As in Turkey, the cheapest form of transport in Georgia and Armenia is the dolmus – but here they call them marshutkas, and the marshutkas have seatbelts.
Another difference between the marshutkas and the dolmuses is that the marshutkas do cross border trips. I recently decided to go to the Armenian capital Yerevan to do some stories about the Syrian Armemian community there, and – since I was convinced that there was no way to fly direct – I flew to Tbilisi and took the marshutka the rest of the way. Two days before I left I met some Armenian friends in Istanbul who informed me that they were flying direct to Yerevan the next day. Assumption is the mother of all fuck ups.
The trip takes around 5 hours and costs 35 Georgian Lari, which is the equivalent of $20. On the way you glimpse vistas of both Narnia-esque mountain greenery and post-Soviet dystopia through the grimy windows. You also pass through all four seasons; some parts of the journey were bathed in glorious sunshine, others were as wet and grey as a February morning in London.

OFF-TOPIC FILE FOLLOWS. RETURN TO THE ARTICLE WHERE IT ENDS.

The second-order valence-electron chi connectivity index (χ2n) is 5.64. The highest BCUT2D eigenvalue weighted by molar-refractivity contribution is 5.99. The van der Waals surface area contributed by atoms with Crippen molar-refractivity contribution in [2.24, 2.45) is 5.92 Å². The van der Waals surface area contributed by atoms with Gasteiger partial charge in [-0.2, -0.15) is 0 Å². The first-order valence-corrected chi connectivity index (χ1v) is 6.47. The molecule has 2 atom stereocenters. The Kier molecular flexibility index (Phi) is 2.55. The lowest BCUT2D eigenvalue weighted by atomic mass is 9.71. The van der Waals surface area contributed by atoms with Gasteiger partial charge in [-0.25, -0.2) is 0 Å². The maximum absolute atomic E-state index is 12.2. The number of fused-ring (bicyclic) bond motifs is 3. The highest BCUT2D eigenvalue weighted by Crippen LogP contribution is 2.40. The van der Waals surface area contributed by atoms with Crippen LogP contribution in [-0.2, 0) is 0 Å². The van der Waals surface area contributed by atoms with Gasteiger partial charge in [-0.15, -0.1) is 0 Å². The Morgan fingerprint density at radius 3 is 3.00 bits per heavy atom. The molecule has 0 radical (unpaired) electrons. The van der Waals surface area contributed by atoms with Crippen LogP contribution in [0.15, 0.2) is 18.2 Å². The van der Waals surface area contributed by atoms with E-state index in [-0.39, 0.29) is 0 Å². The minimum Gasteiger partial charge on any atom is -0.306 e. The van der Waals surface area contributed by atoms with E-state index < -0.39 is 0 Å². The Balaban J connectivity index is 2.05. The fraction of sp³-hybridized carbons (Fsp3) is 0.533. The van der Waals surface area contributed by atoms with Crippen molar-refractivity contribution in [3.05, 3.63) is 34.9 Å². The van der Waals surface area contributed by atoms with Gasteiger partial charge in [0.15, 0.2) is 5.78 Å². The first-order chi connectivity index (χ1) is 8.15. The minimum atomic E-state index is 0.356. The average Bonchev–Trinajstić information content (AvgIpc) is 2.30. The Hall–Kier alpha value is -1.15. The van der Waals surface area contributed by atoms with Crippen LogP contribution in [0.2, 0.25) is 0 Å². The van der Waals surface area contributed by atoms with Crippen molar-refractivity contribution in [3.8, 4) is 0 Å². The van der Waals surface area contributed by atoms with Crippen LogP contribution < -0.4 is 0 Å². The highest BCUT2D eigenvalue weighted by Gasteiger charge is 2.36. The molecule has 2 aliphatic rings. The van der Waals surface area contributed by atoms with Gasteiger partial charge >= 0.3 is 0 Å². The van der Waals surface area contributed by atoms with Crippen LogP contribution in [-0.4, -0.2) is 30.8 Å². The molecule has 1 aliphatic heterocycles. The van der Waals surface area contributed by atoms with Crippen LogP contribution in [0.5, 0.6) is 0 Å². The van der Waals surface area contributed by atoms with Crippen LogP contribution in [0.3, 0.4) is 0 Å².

The scenery gets really dramatic about 2 hours in, just after you cross over the border. The road curls around the sides of mountains that are blanketed in an emerald green that only makes the beige and grey of the abandoned factories stand out more.
In the last hour of the trip, just before Yerevan, the landscape flattens out. The pointed peaks become gentle gradients and the tree carpeted slopes turn bald. The road rises to an ear popping crescendo and, just for a moment, you’re above the clouds.
And then you see the finishing point – Yerevan, laid out in the basin in front of you.
It was an adventure; I was glad, by the time I got to Yerevan, that I hadn’t taken the direct flight there.